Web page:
England v West Indies, 3rd Test, Old Trafford, 2nd day August 13, 2004

Moving talk amid the showers

Roving Reporter by Paul Coupar at Old Trafford



Wet, wet, wet: with no play at Old Trafford, the talk turned to Lancashire's mooted move © Getty Images

Lancashire are considering whether to leave Old Trafford, a 19th-century ground that the nostalgists consider historic and the critics consider prehistoric. But, barring rapid and localised global warming in the east Manchester area, there is one problem a move will not solve: rain. Today it pattered down all morning and, despite a new drainage system and the fervent hopes of the crowd, a quick glance at the early-morning puddles hinted that any sport of a non-aquatic nature would be impossible for some time.

In fact, according to Wisden's remarkable chief statistician, Philip Bailey, Old Trafford is officially Britain's soggiest Test ground. Bailey has calculated how many complete days' play have been lost to bad weather since Tests began. Almost all British Test grounds hover between one day lost every five Tests and one day in six. That includes Lord's, despite it traditionally holding an early-season match. Edgbaston is less soggy: one day in eight Tests. Old Trafford, meanwhile, is remarkably more so.

On average, a day's play is lost in Manchester every two-and-a-half Tests. That is a little to do with a historically slow-drying outfield (now much-improved), and a lot to do with grey skies frowning on Lancashire, to the frustration of generations of spectators and the county club, whose failure to win the Championship outright since 1934 is at least in part down to rain. Two Manchester Tests - in 1890 and 1938 - have been abandoned entirely. No other Test ground in the world has managed more than one.

In search of shinier facilities, if not brighter skies, Lancashire are now considering an offer from Manchester City Council to help them build a ground next to the 2002 Commonwealth Games stadium (now used by Manchester City's footballers) in the east of the city. At present the club are in discussion with property developers and the two councils concerned. In September, they will make a recommendation to the membership, who have the final say.

The case will be argued on hard economics, not sepia-tinged nostalgia, of which Old Trafford - partly because of the Cardus connection - attracts plenty. In fact it is even a pre-Cardus phenomenon: this is, after all, the home ground of Hornby and Barlow, of whom, in the 19th century, Francis Thompson was already singing mournfully - "Oh my Hornby and my Barlow long ago!"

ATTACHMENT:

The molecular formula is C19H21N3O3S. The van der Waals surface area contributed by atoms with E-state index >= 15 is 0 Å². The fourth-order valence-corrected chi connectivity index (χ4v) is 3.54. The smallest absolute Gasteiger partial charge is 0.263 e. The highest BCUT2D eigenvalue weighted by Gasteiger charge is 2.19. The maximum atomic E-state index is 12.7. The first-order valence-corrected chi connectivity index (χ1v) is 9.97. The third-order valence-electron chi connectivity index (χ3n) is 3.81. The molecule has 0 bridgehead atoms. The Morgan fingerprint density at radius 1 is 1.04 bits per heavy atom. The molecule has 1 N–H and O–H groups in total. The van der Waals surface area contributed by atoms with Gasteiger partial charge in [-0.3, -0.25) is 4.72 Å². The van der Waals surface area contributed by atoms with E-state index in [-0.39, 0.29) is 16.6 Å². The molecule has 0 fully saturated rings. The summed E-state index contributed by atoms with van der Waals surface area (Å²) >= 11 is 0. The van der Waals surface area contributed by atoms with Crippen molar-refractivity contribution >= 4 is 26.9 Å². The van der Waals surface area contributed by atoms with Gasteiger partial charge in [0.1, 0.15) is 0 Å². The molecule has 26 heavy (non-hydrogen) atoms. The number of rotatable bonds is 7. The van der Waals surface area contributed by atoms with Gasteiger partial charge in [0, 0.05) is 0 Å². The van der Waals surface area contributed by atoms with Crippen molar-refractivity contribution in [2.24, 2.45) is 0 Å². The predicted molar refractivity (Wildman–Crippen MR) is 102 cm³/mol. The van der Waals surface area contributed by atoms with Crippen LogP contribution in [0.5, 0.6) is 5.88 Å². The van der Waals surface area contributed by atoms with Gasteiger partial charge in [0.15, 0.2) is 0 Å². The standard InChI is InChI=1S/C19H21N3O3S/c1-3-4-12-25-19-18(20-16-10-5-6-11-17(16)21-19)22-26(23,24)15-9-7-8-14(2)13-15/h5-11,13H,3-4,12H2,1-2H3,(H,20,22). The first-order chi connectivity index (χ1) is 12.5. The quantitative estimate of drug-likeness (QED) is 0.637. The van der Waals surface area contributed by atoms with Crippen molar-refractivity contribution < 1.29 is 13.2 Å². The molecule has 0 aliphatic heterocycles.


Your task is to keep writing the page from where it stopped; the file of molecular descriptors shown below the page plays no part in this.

Local rumour says the club is likely to stay put. Lancashire are deep in the red, their overdraft manageable but burdensome. Essential building projects - such as last year's £900,000 repairs to the roof of the 1895 pavilion - are financially painful. Non-essential developments are near-impossible. So the ground suffers. Still, it retains something of the jollity and faded grandeur of an old seaside town.

With little money in the bank, the club relies heavily on football supporters from the other Old Trafford, who fill the cricket club's car parks every other Saturday in the winter. They are reluctant to give up such a stable income. One mooted and exotic solution - keeping both the income stream and the developers' cash - is to build offices on stilts over the existing car parks.

But all the talk of grounds is, in some ways, misleading: Lancashire have long been a club not very much to do with buildings and rather a lot to do with the people who fill them. In the warmth and wit of the supporters it stands almost alone. Most movingly, Clyde Walcott once wrote: "Words cannot express how I appreciate the warm welcome extended to me whenever I visit the club." Walcott, a black West Indian in an age of widespread and more or less overt racism, knew plenty about welcomes, warm and less so.

The wit and the warmth survive. Sheltering from the rain under the eaves of the Victorian pavilion a young group, mugs of steaming tea in hand, discussed with rare empathy the umpires' dilemma about when to restart, balancing the possibility of nasty injuries to players against the frustration of the sellout crowd: "It must be the most difficult job," one said. As the long wait for a start grew more frustrating, some of the umbrella-wielding crowd in the Statham Stand chanted "Get em off, get em off, get em off." For once it was not directed at the long-suffering and scantily clad npower girls, but at the groundstaff approaching the covers.

But the best line of the match so far involved a pair of southerners. Euan Blair, son of the prime minister, was doing work experience in the press box yesterday. One journalist asked what he was studying at university. Blair junior replied: "Ancient history". Quick as a flash, the man next to me whispered: "Do you think socialism is on the curriculum?"

Paul Coupar is assistant editor of Wisden Cricketers' Almanack.